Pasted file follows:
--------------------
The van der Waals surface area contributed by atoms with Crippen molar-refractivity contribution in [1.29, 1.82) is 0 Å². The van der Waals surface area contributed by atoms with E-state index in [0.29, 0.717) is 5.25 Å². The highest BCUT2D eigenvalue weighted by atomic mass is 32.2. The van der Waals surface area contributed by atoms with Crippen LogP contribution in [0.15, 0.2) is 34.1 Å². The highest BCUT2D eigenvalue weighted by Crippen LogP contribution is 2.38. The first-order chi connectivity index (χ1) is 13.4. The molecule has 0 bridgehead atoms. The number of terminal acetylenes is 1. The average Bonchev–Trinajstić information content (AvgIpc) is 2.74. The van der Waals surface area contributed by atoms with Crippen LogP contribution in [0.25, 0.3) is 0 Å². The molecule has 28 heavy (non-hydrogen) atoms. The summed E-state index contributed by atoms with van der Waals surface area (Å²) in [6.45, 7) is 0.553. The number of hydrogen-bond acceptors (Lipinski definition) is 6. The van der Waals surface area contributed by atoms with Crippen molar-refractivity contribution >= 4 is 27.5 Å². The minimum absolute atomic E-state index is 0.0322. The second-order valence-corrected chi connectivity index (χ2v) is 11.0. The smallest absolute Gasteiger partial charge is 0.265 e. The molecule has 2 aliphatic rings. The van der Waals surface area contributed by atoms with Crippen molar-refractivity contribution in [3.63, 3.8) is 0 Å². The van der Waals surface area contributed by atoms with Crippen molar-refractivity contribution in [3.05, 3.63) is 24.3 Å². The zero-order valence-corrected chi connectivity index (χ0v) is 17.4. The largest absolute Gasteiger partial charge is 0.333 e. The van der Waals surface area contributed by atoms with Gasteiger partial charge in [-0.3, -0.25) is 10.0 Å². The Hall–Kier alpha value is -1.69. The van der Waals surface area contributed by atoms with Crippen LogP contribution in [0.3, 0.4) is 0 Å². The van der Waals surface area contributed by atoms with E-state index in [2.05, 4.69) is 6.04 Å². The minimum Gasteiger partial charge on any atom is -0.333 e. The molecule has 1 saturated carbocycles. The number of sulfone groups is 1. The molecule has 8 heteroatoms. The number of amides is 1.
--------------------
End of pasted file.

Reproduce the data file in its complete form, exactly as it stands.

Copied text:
The van der Waals surface area contributed by atoms with Crippen molar-refractivity contribution in [1.29, 1.82) is 0 Å². The van der Waals surface area contributed by atoms with E-state index in [0.29, 0.717) is 5.25 Å². The highest BCUT2D eigenvalue weighted by atomic mass is 32.2. The van der Waals surface area contributed by atoms with Crippen LogP contribution in [0.15, 0.2) is 34.1 Å². The highest BCUT2D eigenvalue weighted by Crippen LogP contribution is 2.38. The first-order chi connectivity index (χ1) is 13.4. The molecule has 0 bridgehead atoms. The number of terminal acetylenes is 1. The average Bonchev–Trinajstić information content (AvgIpc) is 2.74. The van der Waals surface area contributed by atoms with Crippen LogP contribution in [0.25, 0.3) is 0 Å². The molecule has 28 heavy (non-hydrogen) atoms. The summed E-state index contributed by atoms with van der Waals surface area (Å²) in [6.45, 7) is 0.553. The number of hydrogen-bond acceptors (Lipinski definition) is 6. The van der Waals surface area contributed by atoms with Crippen molar-refractivity contribution >= 4 is 27.5 Å². The minimum absolute atomic E-state index is 0.0322. The second-order valence-corrected chi connectivity index (χ2v) is 11.0. The smallest absolute Gasteiger partial charge is 0.265 e. The molecule has 2 aliphatic rings. The van der Waals surface area contributed by atoms with Crippen molar-refractivity contribution in [3.63, 3.8) is 0 Å². The van der Waals surface area contributed by atoms with Crippen molar-refractivity contribution in [3.05, 3.63) is 24.3 Å². The zero-order valence-corrected chi connectivity index (χ0v) is 17.4. The largest absolute Gasteiger partial charge is 0.333 e. The van der Waals surface area contributed by atoms with Gasteiger partial charge in [-0.3, -0.25) is 10.0 Å². The Hall–Kier alpha value is -1.69. The van der Waals surface area contributed by atoms with Crippen LogP contribution in [0.3, 0.4) is 0 Å². The van der Waals surface area contributed by atoms with E-state index in [2.05, 4.69) is 6.04 Å². The minimum Gasteiger partial charge on any atom is -0.333 e. The molecule has 1 saturated carbocycles. The number of sulfone groups is 1. The molecule has 8 heteroatoms. The number of amides is 1.